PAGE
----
Thursday, May 14, 2009

Dry spell may curb palm oil yields: IOI

Prices may hit RM3,000 in the near term if there is a strong uptick in demand, say says IOI executive chairman .

IOI Corp,(1961) Malaysia's number two planter, said palm oil yields would fall by 5 per cent due to a current warm spell and that may push prices to RM3,000 in the near term if there was an uptick in overseas demand.

Planters struggled to boost output in Malaysia last month and may continue to do so as oil palms also suffered biological stress after last year's strong harvests and low fertiliser use, IOI executive chairman Tan Sri Lee Shin Cheng said.

Malaysia, the world's second largest palm oil supplier, achieved yields at between 4 and 5 tonnes per hectare in 2008, government data showed. IOI, regarded as one of the most efficient plantations in Malaysia, achieved a yield of 6.1 tonnes, company data showed.

Hot weather leads to higher oil extraction rates as there is less water contamination but yields dry up as fresh fruit bunches are smaller and do not fully develop, plantation officials and traders have said.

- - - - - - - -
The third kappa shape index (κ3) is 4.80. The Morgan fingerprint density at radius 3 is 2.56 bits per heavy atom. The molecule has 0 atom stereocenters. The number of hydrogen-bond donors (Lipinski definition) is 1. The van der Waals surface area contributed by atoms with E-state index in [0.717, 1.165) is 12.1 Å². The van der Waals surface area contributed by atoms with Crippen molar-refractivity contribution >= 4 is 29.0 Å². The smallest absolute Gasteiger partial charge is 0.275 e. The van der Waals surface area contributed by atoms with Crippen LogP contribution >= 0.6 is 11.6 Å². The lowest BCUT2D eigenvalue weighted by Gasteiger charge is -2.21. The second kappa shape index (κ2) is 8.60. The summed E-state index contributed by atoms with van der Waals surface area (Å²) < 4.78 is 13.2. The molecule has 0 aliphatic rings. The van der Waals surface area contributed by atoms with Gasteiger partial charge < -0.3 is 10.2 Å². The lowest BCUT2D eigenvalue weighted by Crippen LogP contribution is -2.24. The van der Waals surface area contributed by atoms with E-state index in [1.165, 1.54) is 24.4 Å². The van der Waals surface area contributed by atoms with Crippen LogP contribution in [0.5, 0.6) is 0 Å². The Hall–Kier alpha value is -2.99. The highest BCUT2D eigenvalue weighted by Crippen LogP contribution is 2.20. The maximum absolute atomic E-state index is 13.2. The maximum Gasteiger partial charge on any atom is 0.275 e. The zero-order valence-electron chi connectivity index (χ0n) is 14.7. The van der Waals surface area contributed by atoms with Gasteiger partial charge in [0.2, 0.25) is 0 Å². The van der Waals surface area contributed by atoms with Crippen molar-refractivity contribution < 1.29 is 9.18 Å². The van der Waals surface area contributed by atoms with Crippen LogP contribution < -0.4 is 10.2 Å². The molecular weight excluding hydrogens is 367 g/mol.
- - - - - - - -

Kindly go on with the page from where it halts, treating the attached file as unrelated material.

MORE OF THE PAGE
"Weather will be a crucial factor. Already people are talking about a possible El Nino. The market will be very explosive if poor weather sets in during the second half of 2009," Lee said in an e-mail interview late yesterday.

"Prices may go higher if there is a strong uptick in demand. We will not discount that RM3,000 is achievable in the near term."

The benchmark July contract on Bursa Malaysia's Derivatives Exchange settled up RM64 at RM2,789 per tonne on rising hot weather fears in Malaysia and rival soyaoil producing South America.

Palm oil output in Malaysia and top supplier Indonesia generally registers double-digit growth in the second half of the year, building up stocks for the Asian festival season when top buyers India and China lock in supplies from June or July onwards.

But China appears to have kicked off its buying spree much earlier this year, with a 41.3 per cent rise in May 1-10 palm oil purchases compared to a month ago, cargo surveyor data showed early this week.

"Barring weather, it is likely that crude palm oil prices could be lower in the second half (due to higher production)," Lee said. But we still do not expect prices to decline a lot and they should remain comfortably above RM2,500."